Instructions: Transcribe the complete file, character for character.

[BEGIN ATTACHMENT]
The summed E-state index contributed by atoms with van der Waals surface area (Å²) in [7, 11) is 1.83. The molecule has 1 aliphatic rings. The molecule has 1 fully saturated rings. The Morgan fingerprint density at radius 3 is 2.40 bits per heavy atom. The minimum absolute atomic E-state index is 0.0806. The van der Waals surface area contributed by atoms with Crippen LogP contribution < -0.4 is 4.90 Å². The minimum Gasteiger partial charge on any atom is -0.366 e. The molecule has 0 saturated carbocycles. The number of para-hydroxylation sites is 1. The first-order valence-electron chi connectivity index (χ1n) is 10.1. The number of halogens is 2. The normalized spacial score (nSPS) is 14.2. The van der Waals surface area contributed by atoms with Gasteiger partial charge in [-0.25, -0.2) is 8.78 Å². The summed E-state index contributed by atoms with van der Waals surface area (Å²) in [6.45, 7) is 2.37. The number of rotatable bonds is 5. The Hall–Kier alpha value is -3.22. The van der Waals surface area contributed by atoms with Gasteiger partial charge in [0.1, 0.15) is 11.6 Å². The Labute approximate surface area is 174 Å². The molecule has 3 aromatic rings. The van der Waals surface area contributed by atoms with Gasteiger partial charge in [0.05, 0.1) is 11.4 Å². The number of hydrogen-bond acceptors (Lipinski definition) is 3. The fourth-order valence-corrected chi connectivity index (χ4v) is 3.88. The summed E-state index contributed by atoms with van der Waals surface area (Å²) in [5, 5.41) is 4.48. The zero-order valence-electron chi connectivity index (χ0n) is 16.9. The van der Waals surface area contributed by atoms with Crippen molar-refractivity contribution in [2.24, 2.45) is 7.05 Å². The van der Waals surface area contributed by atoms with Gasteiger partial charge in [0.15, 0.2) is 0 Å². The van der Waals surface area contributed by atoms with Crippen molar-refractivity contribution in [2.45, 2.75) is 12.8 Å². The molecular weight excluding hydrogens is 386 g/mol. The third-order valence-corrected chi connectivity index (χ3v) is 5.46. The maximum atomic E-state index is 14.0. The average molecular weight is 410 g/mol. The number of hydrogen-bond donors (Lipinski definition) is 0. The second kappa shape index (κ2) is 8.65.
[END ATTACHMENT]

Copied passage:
The summed E-state index contributed by atoms with van der Waals surface area (Å²) in [7, 11) is 1.83. The molecule has 1 aliphatic rings. The molecule has 1 fully saturated rings. The Morgan fingerprint density at radius 3 is 2.40 bits per heavy atom. The minimum absolute atomic E-state index is 0.0806. The van der Waals surface area contributed by atoms with Crippen LogP contribution < -0.4 is 4.90 Å². The minimum Gasteiger partial charge on any atom is -0.366 e. The molecule has 0 saturated carbocycles. The number of para-hydroxylation sites is 1. The first-order valence-electron chi connectivity index (χ1n) is 10.1. The number of halogens is 2. The normalized spacial score (nSPS) is 14.2. The van der Waals surface area contributed by atoms with Gasteiger partial charge in [-0.25, -0.2) is 8.78 Å². The summed E-state index contributed by atoms with van der Waals surface area (Å²) in [6.45, 7) is 2.37. The number of rotatable bonds is 5. The Hall–Kier alpha value is -3.22. The van der Waals surface area contributed by atoms with Gasteiger partial charge in [0.1, 0.15) is 11.6 Å². The Labute approximate surface area is 174 Å². The molecule has 3 aromatic rings. The van der Waals surface area contributed by atoms with Gasteiger partial charge in [0.05, 0.1) is 11.4 Å². The number of hydrogen-bond acceptors (Lipinski definition) is 3. The fourth-order valence-corrected chi connectivity index (χ4v) is 3.88. The summed E-state index contributed by atoms with van der Waals surface area (Å²) in [5, 5.41) is 4.48. The zero-order valence-electron chi connectivity index (χ0n) is 16.9. The van der Waals surface area contributed by atoms with Crippen molar-refractivity contribution in [2.24, 2.45) is 7.05 Å². The van der Waals surface area contributed by atoms with Gasteiger partial charge in [0.15, 0.2) is 0 Å². The van der Waals surface area contributed by atoms with Crippen molar-refractivity contribution in [2.45, 2.75) is 12.8 Å². The molecular weight excluding hydrogens is 386 g/mol. The third-order valence-corrected chi connectivity index (χ3v) is 5.46. The maximum atomic E-state index is 14.0. The average molecular weight is 410 g/mol. The number of hydrogen-bond donors (Lipinski definition) is 0. The second kappa shape index (κ2) is 8.65.